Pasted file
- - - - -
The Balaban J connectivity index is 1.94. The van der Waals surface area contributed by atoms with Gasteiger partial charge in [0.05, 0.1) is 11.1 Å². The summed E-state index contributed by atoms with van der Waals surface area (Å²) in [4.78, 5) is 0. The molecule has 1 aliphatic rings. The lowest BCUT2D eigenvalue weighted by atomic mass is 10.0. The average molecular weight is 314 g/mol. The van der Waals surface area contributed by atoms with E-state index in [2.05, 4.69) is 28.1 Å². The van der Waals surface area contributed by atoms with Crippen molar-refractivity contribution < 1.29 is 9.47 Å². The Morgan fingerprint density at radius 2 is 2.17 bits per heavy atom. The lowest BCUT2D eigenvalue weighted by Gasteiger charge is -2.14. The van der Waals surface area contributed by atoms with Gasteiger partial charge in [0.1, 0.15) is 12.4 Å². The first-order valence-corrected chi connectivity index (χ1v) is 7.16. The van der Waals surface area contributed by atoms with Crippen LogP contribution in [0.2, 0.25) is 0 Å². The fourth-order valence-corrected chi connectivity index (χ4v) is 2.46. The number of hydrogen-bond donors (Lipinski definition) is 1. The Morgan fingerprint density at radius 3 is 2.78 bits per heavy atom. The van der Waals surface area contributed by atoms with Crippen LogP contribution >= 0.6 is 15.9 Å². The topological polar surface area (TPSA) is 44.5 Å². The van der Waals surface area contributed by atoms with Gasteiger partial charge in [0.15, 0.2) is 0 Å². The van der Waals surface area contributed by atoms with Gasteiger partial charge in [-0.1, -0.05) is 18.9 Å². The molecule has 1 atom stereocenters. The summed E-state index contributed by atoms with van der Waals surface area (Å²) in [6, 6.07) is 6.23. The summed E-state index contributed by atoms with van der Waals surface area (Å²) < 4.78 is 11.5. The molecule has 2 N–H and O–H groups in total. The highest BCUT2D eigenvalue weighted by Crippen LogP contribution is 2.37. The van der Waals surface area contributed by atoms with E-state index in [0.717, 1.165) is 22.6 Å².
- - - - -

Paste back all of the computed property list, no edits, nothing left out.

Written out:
The Balaban J connectivity index is 1.94. The van der Waals surface area contributed by atoms with Gasteiger partial charge in [0.05, 0.1) is 11.1 Å². The summed E-state index contributed by atoms with van der Waals surface area (Å²) in [4.78, 5) is 0. The molecule has 1 aliphatic rings. The lowest BCUT2D eigenvalue weighted by atomic mass is 10.0. The average molecular weight is 314 g/mol. The van der Waals surface area contributed by atoms with E-state index in [2.05, 4.69) is 28.1 Å². The van der Waals surface area contributed by atoms with Crippen molar-refractivity contribution < 1.29 is 9.47 Å². The Morgan fingerprint density at radius 2 is 2.17 bits per heavy atom. The lowest BCUT2D eigenvalue weighted by Gasteiger charge is -2.14. The van der Waals surface area contributed by atoms with Gasteiger partial charge in [0.1, 0.15) is 12.4 Å². The first-order valence-corrected chi connectivity index (χ1v) is 7.16. The van der Waals surface area contributed by atoms with Crippen LogP contribution in [0.2, 0.25) is 0 Å². The fourth-order valence-corrected chi connectivity index (χ4v) is 2.46. The number of hydrogen-bond donors (Lipinski definition) is 1. The Morgan fingerprint density at radius 3 is 2.78 bits per heavy atom. The van der Waals surface area contributed by atoms with Crippen LogP contribution >= 0.6 is 15.9 Å². The topological polar surface area (TPSA) is 44.5 Å². The van der Waals surface area contributed by atoms with Gasteiger partial charge in [0.15, 0.2) is 0 Å². The van der Waals surface area contributed by atoms with Gasteiger partial charge in [-0.1, -0.05) is 18.9 Å². The molecule has 1 atom stereocenters. The summed E-state index contributed by atoms with van der Waals surface area (Å²) in [6, 6.07) is 6.23. The summed E-state index contributed by atoms with van der Waals surface area (Å²) < 4.78 is 11.5. The molecule has 2 N–H and O–H groups in total. The highest BCUT2D eigenvalue weighted by Crippen LogP contribution is 2.37. The van der Waals surface area contributed by atoms with E-state index in [0.717, 1.165) is 22.6 Å².